Data is recorded separately in the unit itself and on the driver's card, and information from both the card and the tachograph unit itself must be downloaded and analysed - the latter via the company card - within 28 days for the former and 90 days for the latter, although Firth advises doing this more regularly than the law requires.

"We would advise it should be much [more frequent] than that since as an operator you have a responsibility to be analysing that data looking for infringements, and if they have happened you should be having a debrief with the driver, which is more difficult longer [after the event]," he says.

As well as downloading unit data, the company card is also used to lock ownership of the tachograph to the organisation. 

The installation of a tachograph has to be carried out by a DVSA-approved tachograph workshop, which will also be needed during the vehicle's life to carry out calibration work.

The DVSA recommends that when a tachograph-equipped vehicle is being used in a way that does not require driving hours rules compliance - such as when the towing is completed and the vehicle is just being driven normally - an 'out of scope' setting on the tachograph unit should be selected, although this is not a legal requirement.

Not all vehicles are capable of being fitted with a smart tachograph, and Firth warns that some pick-up trucks, for instance, are not compatible, so this should be checked at the procurement stage.

Furthermore, Firth warns that an EU amendment is in the works to bring the weight limit down to 2.5 tonnes when crossing international borders from July 2026, and that this is set to apply to all vehicles rather than just newly registered ones, meaning some operators may need to bear this in mind for procurement within the next couple of years.

While tachographs might seem like an unwanted complication for car fleets, an added bonus of fitting them - aside from the necessary legal compliance - is the chance to have additional oversight of drivers' operation.

A VDO spokesperson says: "Tachographs that are installed and working correctly, and being correctly monitored by fleets, add a huge safety aspect to the fleet's operation, with drivers taking the correct rest breaks and not driving tired.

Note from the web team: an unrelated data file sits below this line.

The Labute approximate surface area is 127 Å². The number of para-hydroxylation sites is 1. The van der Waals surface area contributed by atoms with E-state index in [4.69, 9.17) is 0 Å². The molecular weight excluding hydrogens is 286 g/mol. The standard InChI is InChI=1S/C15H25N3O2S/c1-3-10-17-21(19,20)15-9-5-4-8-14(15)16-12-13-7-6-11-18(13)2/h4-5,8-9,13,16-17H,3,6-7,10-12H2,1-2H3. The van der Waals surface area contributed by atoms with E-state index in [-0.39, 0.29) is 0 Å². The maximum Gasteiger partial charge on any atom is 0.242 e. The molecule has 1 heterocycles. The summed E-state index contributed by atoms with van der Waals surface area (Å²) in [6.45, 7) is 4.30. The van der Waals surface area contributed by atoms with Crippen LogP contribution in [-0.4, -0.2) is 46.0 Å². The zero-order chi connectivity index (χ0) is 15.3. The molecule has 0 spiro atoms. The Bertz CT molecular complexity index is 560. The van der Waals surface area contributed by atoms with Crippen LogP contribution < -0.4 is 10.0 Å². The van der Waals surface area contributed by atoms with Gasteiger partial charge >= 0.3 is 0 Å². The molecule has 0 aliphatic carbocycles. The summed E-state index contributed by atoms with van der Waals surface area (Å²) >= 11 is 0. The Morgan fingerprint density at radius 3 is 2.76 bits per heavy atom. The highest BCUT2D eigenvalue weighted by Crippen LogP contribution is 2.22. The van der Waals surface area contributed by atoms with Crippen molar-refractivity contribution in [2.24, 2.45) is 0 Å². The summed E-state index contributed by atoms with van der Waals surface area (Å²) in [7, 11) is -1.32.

"The 'S' file storage capability on all VDO digital tachographs has detailed data that can be used for accident investigation and forensic analysis."

The spokesperson added that fleets should be aware of drivers having the capability with smart tachographs of choosing to allow or stop data being transmitted to a third party telematics provider, by saying no to publishing the data on the tachograph menu - a new feature from June last year.

Firth acknowledges that tachographs can be a tricky subject for fleets that aren't used to dealing with them, but also offers reassurance about the support that is available.

"If an operator has an HGV fleet, then tachographs are bread and butter to them, so having them on light vehicles is part of that process," he says. 

"If they don't have any heavy vehicles it can feel like quite an undertaking, but if they are operating a combo over 3.5 tonnes they are probably in the scope of operator licensing as well, and have the legal responsibility to know what is going on.

"So get advice from trade associations - the FTA is able to help operators who need this. 

"There is no fundamental difference in the way they work between heavy and light vehicles, and the processes and practices are the same and well-developed across the heavy vehicle industry - there is lots of support out there."